Champagne sailing on the final day of the BVI Spring Regatta & Sailing Festival ©Alastair Abrehart
Champagne sailing on the final day of 49th BVI Spring Regatta
Conditions could not have been more perfect for the final day of racing in the 49th BVI Spring Regatta & Sailing Festival. Sunny blue skies, breeze in the mid-teens, and temperatures in the low 80s. Comprising 64 islands, the BVI is always an interesting and challenging place to sail, from the protected waters of the Sir Francis Drake Channel, to the outer islands, with numerous natural marks which offer multiple possibilities to mix up the racing, as some seventy teams who participated in this year's edition can attest. And the winners are...
It was victory for Victor Wild, owner/skipper of the beautiful Botin 52 FOX, as he took five bullets over three days of racing for a clean sweep of CSA-1. Wild has thoroughly enjoyed his first time racing in the BVI. "The warm and welcoming people here has been incredible, the place itself – we see cliffs that make me want to go back to a geology book to find out where they came from," Wild said. "It's just gorgeous, every island we go around is more beautiful than the one before, this is by far the beautiful place I have ever sailed. It's been a wonderful experience in a wonderful place with wonderful people."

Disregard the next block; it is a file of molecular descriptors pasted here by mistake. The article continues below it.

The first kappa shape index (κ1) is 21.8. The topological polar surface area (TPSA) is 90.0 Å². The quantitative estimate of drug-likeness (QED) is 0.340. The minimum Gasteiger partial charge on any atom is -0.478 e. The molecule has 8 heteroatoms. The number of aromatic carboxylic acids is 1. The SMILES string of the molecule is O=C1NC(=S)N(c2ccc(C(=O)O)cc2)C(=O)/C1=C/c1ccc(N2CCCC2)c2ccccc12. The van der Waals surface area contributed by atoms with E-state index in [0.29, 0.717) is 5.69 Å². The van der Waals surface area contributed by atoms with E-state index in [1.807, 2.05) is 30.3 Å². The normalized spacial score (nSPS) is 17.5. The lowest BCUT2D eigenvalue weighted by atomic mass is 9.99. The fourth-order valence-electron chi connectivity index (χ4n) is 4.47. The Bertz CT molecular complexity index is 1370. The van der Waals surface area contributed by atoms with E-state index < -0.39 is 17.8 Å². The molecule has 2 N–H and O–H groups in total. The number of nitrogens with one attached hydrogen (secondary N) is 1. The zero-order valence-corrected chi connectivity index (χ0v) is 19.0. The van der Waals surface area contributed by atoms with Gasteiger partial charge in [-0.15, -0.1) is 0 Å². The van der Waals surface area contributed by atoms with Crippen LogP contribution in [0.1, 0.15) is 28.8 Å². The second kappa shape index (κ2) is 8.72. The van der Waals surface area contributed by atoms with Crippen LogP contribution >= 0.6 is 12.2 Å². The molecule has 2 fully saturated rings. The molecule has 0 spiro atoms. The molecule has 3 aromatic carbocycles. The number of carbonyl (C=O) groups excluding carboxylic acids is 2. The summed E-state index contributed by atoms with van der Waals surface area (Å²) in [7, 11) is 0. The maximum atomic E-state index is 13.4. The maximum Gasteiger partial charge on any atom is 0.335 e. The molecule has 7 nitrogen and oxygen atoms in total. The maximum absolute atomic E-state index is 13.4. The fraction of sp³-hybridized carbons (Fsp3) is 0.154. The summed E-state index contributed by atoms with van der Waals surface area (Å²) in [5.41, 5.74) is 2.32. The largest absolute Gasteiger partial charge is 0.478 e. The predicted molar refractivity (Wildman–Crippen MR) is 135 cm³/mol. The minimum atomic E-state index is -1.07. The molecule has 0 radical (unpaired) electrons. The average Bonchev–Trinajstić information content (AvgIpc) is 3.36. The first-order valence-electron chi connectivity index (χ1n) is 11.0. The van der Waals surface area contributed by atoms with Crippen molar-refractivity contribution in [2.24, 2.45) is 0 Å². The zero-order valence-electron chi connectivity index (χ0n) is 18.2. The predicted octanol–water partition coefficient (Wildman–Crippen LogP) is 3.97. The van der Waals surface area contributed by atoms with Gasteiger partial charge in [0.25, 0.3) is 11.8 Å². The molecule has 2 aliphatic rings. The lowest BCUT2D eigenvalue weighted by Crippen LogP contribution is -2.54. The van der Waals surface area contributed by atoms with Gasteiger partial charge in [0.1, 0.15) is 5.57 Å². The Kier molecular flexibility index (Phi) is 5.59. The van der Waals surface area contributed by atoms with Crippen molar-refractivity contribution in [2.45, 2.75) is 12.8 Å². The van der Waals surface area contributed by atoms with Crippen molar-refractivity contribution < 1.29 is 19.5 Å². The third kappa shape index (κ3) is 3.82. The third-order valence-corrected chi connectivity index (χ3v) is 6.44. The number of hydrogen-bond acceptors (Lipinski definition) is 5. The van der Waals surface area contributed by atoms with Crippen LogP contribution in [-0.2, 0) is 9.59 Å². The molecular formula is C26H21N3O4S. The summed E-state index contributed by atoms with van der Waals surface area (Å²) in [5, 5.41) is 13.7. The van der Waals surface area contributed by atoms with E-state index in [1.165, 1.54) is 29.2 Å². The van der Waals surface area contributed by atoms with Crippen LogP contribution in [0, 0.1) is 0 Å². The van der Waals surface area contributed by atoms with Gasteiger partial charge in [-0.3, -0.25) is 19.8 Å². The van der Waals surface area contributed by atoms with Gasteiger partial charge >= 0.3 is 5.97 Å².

Also racing in CSA-1, Tschuss, the FAST40+, slipped into third place after a great battle with OMII, the Swan 58 owned/helmed by Shahid Hamid. "The Swan sailed really well today and deserved to beat us on corrected time, we enjoyed their competition!" Christian Zugel, Tschuss' owner/driver said. "We had great racing the past two days especially as this boat really flies in the breeze, and the Round Tortola race was fantastic, surfing down the waves was so much fun. It's been a great regatta."
Greg Slyngstad, owner/driver of Fujin, the Bieker 53 racing in Offshore Multihull finished first in class. "The first two days were really heavy air and that's when this boat really does well," Slyngstad said. "Today was lighter so we took two third places – the boat's got a relatively short rig and it just likes lots of breeze. We've had a blast, it's a great regatta and for the multihulls its unique in that we get to dock together and socialize – most places we're spread out, anchored out, it's great being together."
In CSA-2, the Cape 31 Arabella, took first overall. Niall Dowling who owns the boat with his wife Olivia said he's enjoying the new boat which was raced for the first time in St Maarten just recently. "It was absolutely beautiful today, fantastic sailing through all those islands with spinnakers up," Dowling commented. "It was a bit lighter today – maybe 15 – but the past few days we had around 22 – it was great fun. The format is great, all the boats were friendly. It was very close racing, at every mark there was a change of place and it's been like that all week – we were doing the best we could. It's going to be a great class and hopefully we'll get a few more to follow us out here next year!"